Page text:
Reaching Out to Help
Former prostitute now helps homeless women and men, sex trafficking victims and needy
By Lynne Conner, Observer Correspondent
October 10, 2019
ROCKFORD—“We’ve got the Catholics here, we’ve got the Lutherans here and now we’ve got the addicts and the prostitutes here,” quipped Carly Rice, founder of Miss Carly’s Community Outreach in Rockford.
Rice was referring to her prior life choices and to two others recovering from addiction who spoke of the help they received at her community outreach. 
She was the guest speaker at the 23rd annual Ecumenical Benefit Brunch, which drew a crowd of over 100 Catholics and Lutherans to Salem Lutheran Church in Rockford on Oct 5. 
Rice grew up homeless in Los Angeles’ “skid row.” She was addicted to drugs at the age of 13, worked as a prostitute, was sexually trafficked, lost her mother to murder, was raped and then witnessed the murder of the man who raped her. 
She was facing life in prison when a prominent Los Angeles attorney who had successfully prosecuted the man who murder Rice’s mother paid her a visit. 
“The lawyer said to me, ‘What the hell are you doing? You are wasting your life away in prison when you should be out there living,’ ” she said.
After being released from prison, Rice moved to Rockford determined to start a new life. 
She suffered a setback when a freak accident landed her in the emergency room where she was prescribed Vicodin for pain. Rice became addicted to the drug, and had two children who were born addicted to Vicodin.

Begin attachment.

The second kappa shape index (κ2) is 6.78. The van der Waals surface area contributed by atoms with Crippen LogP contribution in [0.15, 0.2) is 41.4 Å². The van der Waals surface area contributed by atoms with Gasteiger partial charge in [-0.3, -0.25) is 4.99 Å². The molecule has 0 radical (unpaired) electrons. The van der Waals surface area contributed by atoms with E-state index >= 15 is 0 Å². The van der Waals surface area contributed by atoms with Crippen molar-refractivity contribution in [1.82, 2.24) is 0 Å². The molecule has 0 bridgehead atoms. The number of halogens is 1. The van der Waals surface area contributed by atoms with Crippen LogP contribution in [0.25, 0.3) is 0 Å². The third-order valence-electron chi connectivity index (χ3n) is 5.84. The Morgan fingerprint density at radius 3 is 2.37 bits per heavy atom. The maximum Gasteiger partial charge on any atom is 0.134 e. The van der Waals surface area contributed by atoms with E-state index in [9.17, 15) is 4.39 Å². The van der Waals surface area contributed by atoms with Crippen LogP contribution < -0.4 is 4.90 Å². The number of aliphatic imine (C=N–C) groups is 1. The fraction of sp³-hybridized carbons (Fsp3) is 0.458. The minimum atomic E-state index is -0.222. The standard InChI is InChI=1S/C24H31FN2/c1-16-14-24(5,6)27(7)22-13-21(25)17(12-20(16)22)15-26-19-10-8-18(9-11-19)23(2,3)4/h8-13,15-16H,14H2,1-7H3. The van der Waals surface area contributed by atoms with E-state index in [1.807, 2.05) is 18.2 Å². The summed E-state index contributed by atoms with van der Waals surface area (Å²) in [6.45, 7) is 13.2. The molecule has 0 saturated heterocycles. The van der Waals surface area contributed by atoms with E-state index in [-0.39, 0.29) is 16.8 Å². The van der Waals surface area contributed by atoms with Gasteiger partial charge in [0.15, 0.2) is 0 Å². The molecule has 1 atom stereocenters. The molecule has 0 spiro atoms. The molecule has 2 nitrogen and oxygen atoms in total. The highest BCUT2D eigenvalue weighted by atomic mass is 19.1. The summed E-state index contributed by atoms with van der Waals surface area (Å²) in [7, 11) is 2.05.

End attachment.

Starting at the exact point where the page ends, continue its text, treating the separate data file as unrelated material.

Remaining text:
“I was a bad mother,” Rice said. “I loathed myself for doing this to my kids. This was a deplorable and disgusting situation for me, because it perpetuated the mistakes that I had made in my life.”
Rice partially detoxed from her addiction on her own, but  also sought drug treatment. After getting her life back together, she wanted to help others in the same situation she had fought so hard to leave behind. 
Miss Carly’s Community Outreach operates out of Rice’s home at 1125 Fifth Ave., a building which was formerly used as a Buddhist Temple. 
Each week, she and her volunteers prepare and serve three meals, each time serving 200 of the less fortunate people in Rockford. 
Rice also has a donation room where dinner patrons can receive clothing, shoes and personal hygiene items. 
Caring for her neighbors doesn’t stop with a meal and some personal items. 
Rice and her crew hand out over 1,200 sack lunches each week at any hour of the day or night, no questions asked, to sexually trafficked women who knock on her door. They seek food, an encouraging word or assistance in leaving life on the street, she said. 
The outreach has also helped people with drug and alcohol dependencies receive admission to treatment facilities. 
“I feel like I am turning my failures into assets,” Rice said. “I’ve found what matters most for me and I’ve been chasing it with reckless abandon.”
Miss Carly’s Community Outreach is funded through private donations of money, food, clothing and hygiene items. 
Those attending the annual brunch brought items to donate to Rice’s outreach. Thrivent Financial, formerly Lutheran Brotherhood, purchased $250 worth of supplies for Miss Carly’s.
The brunch was co-sponsored by the Rockford Deanery Council of Catholic Women and the Northern Illinois Synod North Conference Women of the Evangelical Lutheran Church in America.
Msgr. Thomas Dzielak, spiritual advisor to the Diocesan Council of Catholic Women gave a history of the ecumenical brunch and offered the closing prayer.
“Ecumenism doesn’t mean that people give up what they believe, just that they find common ground in those ideas that we share,” Msgr. Dzielak said.
The brunch was served after an opening prayer and table blessing by Lutheran Bishop Jeffery Clements, of the Northern Illinois Synod, Evangelical Lutherans in America.